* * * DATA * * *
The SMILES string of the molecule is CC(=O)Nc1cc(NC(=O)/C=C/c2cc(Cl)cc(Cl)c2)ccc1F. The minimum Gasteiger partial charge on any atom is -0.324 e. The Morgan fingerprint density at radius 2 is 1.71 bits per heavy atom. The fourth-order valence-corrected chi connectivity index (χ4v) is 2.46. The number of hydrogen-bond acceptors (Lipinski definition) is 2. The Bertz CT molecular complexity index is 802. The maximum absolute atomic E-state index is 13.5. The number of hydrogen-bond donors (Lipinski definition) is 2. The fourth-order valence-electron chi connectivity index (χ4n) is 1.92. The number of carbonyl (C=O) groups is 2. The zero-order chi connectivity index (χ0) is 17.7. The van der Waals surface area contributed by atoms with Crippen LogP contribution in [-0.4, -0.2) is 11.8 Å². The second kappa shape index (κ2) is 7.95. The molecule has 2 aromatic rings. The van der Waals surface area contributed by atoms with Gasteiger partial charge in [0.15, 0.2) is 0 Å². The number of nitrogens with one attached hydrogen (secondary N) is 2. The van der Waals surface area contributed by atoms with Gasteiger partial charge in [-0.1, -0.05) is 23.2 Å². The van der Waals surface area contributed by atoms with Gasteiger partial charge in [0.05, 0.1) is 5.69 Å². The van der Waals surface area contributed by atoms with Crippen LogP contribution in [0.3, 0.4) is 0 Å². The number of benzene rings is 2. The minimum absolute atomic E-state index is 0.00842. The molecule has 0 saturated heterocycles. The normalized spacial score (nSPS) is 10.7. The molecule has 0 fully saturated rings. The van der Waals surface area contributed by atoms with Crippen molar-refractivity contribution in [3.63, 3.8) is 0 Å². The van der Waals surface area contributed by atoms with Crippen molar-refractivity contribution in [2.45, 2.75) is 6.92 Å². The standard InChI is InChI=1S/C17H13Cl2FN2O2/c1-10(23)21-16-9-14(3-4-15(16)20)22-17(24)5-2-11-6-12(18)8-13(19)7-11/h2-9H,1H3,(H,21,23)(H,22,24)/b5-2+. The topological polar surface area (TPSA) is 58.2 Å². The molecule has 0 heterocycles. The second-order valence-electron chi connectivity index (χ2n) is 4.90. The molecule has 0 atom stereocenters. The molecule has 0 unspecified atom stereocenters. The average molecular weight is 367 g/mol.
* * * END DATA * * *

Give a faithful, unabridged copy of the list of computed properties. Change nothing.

The SMILES string of the molecule is CC(=O)Nc1cc(NC(=O)/C=C/c2cc(Cl)cc(Cl)c2)ccc1F. The minimum Gasteiger partial charge on any atom is -0.324 e. The Morgan fingerprint density at radius 2 is 1.71 bits per heavy atom. The fourth-order valence-corrected chi connectivity index (χ4v) is 2.46. The number of hydrogen-bond acceptors (Lipinski definition) is 2. The Bertz CT molecular complexity index is 802. The maximum absolute atomic E-state index is 13.5. The number of hydrogen-bond donors (Lipinski definition) is 2. The fourth-order valence-electron chi connectivity index (χ4n) is 1.92. The number of carbonyl (C=O) groups is 2. The zero-order chi connectivity index (χ0) is 17.7. The van der Waals surface area contributed by atoms with Crippen LogP contribution in [-0.4, -0.2) is 11.8 Å². The second kappa shape index (κ2) is 7.95. The molecule has 2 aromatic rings. The van der Waals surface area contributed by atoms with Gasteiger partial charge in [0.15, 0.2) is 0 Å². The number of nitrogens with one attached hydrogen (secondary N) is 2. The van der Waals surface area contributed by atoms with Gasteiger partial charge in [-0.1, -0.05) is 23.2 Å². The van der Waals surface area contributed by atoms with Gasteiger partial charge in [0.05, 0.1) is 5.69 Å². The van der Waals surface area contributed by atoms with Crippen LogP contribution in [0.3, 0.4) is 0 Å². The number of benzene rings is 2. The minimum absolute atomic E-state index is 0.00842. The molecule has 0 saturated heterocycles. The normalized spacial score (nSPS) is 10.7. The molecule has 0 fully saturated rings. The van der Waals surface area contributed by atoms with Crippen molar-refractivity contribution in [3.63, 3.8) is 0 Å². The van der Waals surface area contributed by atoms with Crippen molar-refractivity contribution in [2.45, 2.75) is 6.92 Å². The standard InChI is InChI=1S/C17H13Cl2FN2O2/c1-10(23)21-16-9-14(3-4-15(16)20)22-17(24)5-2-11-6-12(18)8-13(19)7-11/h2-9H,1H3,(H,21,23)(H,22,24)/b5-2+. The topological polar surface area (TPSA) is 58.2 Å². The molecule has 0 heterocycles. The second-order valence-electron chi connectivity index (χ2n) is 4.90. The molecule has 0 atom stereocenters. The molecule has 0 unspecified atom stereocenters. The average molecular weight is 367 g/mol.